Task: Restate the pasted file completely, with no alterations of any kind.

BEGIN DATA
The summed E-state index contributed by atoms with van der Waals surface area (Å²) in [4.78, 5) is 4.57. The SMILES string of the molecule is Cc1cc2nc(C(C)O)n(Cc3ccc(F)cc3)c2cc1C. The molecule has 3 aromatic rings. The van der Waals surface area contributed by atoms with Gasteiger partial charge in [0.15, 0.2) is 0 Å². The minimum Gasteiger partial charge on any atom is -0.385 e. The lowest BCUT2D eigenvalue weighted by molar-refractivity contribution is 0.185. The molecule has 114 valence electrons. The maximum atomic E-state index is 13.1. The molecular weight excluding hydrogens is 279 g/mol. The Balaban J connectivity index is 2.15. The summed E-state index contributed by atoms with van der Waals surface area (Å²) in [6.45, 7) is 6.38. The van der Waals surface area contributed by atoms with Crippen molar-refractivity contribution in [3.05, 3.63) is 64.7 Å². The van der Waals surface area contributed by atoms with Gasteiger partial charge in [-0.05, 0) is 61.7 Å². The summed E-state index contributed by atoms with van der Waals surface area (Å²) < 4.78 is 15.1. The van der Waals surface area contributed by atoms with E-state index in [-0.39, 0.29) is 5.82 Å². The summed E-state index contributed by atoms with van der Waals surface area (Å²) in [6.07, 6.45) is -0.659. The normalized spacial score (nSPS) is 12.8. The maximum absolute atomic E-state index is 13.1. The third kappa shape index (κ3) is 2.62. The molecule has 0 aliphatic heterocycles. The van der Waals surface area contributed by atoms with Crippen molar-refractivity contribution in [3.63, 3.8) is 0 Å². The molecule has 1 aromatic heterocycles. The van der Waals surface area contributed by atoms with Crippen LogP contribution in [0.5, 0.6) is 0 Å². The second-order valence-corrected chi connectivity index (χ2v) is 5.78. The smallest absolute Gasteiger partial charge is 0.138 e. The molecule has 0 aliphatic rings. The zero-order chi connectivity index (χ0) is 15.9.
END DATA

The summed E-state index contributed by atoms with van der Waals surface area (Å²) in [4.78, 5) is 4.57. The SMILES string of the molecule is Cc1cc2nc(C(C)O)n(Cc3ccc(F)cc3)c2cc1C. The molecule has 3 aromatic rings. The van der Waals surface area contributed by atoms with Gasteiger partial charge in [0.15, 0.2) is 0 Å². The minimum Gasteiger partial charge on any atom is -0.385 e. The lowest BCUT2D eigenvalue weighted by molar-refractivity contribution is 0.185. The molecule has 114 valence electrons. The maximum atomic E-state index is 13.1. The molecular weight excluding hydrogens is 279 g/mol. The Balaban J connectivity index is 2.15. The summed E-state index contributed by atoms with van der Waals surface area (Å²) in [6.45, 7) is 6.38. The van der Waals surface area contributed by atoms with Crippen molar-refractivity contribution in [3.05, 3.63) is 64.7 Å². The van der Waals surface area contributed by atoms with Gasteiger partial charge in [-0.05, 0) is 61.7 Å². The summed E-state index contributed by atoms with van der Waals surface area (Å²) < 4.78 is 15.1. The van der Waals surface area contributed by atoms with E-state index in [-0.39, 0.29) is 5.82 Å². The summed E-state index contributed by atoms with van der Waals surface area (Å²) in [6.07, 6.45) is -0.659. The normalized spacial score (nSPS) is 12.8. The maximum absolute atomic E-state index is 13.1. The third kappa shape index (κ3) is 2.62. The molecule has 0 aliphatic heterocycles. The van der Waals surface area contributed by atoms with Crippen molar-refractivity contribution in [3.63, 3.8) is 0 Å². The molecule has 1 aromatic heterocycles. The van der Waals surface area contributed by atoms with Crippen LogP contribution in [0.5, 0.6) is 0 Å². The second-order valence-corrected chi connectivity index (χ2v) is 5.78. The smallest absolute Gasteiger partial charge is 0.138 e. The molecule has 0 aliphatic rings. The zero-order chi connectivity index (χ0) is 15.9.